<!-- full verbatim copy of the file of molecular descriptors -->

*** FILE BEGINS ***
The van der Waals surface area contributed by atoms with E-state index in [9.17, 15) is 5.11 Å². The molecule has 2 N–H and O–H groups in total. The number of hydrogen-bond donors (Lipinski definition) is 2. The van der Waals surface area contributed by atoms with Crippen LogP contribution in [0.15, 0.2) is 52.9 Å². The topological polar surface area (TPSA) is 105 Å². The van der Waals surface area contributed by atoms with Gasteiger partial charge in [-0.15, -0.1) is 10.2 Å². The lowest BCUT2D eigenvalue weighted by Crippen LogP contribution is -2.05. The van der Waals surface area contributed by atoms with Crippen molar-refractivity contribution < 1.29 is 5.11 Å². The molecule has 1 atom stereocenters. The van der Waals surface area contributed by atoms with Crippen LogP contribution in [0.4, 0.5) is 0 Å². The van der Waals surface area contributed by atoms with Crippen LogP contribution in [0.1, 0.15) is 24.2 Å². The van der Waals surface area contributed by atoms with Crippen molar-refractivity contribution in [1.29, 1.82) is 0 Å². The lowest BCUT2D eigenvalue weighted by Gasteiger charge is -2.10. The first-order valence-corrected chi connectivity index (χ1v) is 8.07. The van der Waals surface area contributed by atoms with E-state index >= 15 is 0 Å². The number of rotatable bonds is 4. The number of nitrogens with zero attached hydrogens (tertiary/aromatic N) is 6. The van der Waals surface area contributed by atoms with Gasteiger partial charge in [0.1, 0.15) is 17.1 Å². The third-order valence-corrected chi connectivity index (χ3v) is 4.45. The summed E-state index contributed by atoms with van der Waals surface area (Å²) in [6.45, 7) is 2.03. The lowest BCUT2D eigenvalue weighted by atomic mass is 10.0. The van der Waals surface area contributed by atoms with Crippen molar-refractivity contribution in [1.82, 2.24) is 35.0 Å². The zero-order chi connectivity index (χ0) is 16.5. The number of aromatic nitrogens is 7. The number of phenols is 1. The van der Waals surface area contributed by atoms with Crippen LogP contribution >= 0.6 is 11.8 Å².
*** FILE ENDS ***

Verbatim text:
The van der Waals surface area contributed by atoms with E-state index in [9.17, 15) is 5.11 Å². The molecule has 2 N–H and O–H groups in total. The number of hydrogen-bond donors (Lipinski definition) is 2. The van der Waals surface area contributed by atoms with Crippen LogP contribution in [0.15, 0.2) is 52.9 Å². The topological polar surface area (TPSA) is 105 Å². The van der Waals surface area contributed by atoms with Gasteiger partial charge in [-0.15, -0.1) is 10.2 Å². The lowest BCUT2D eigenvalue weighted by Crippen LogP contribution is -2.05. The van der Waals surface area contributed by atoms with Crippen molar-refractivity contribution < 1.29 is 5.11 Å². The molecule has 1 atom stereocenters. The van der Waals surface area contributed by atoms with Crippen LogP contribution in [0.4, 0.5) is 0 Å². The van der Waals surface area contributed by atoms with Crippen LogP contribution in [0.1, 0.15) is 24.2 Å². The van der Waals surface area contributed by atoms with Crippen molar-refractivity contribution in [1.29, 1.82) is 0 Å². The lowest BCUT2D eigenvalue weighted by Gasteiger charge is -2.10. The first-order valence-corrected chi connectivity index (χ1v) is 8.07. The van der Waals surface area contributed by atoms with E-state index >= 15 is 0 Å². The number of rotatable bonds is 4. The number of nitrogens with zero attached hydrogens (tertiary/aromatic N) is 6. The van der Waals surface area contributed by atoms with Gasteiger partial charge in [0.1, 0.15) is 17.1 Å². The third-order valence-corrected chi connectivity index (χ3v) is 4.45. The summed E-state index contributed by atoms with van der Waals surface area (Å²) in [6.45, 7) is 2.03. The lowest BCUT2D eigenvalue weighted by atomic mass is 10.0. The van der Waals surface area contributed by atoms with Crippen molar-refractivity contribution in [1.82, 2.24) is 35.0 Å². The zero-order chi connectivity index (χ0) is 16.5. The number of aromatic nitrogens is 7. The number of phenols is 1. The van der Waals surface area contributed by atoms with Crippen LogP contribution >= 0.6 is 11.8 Å².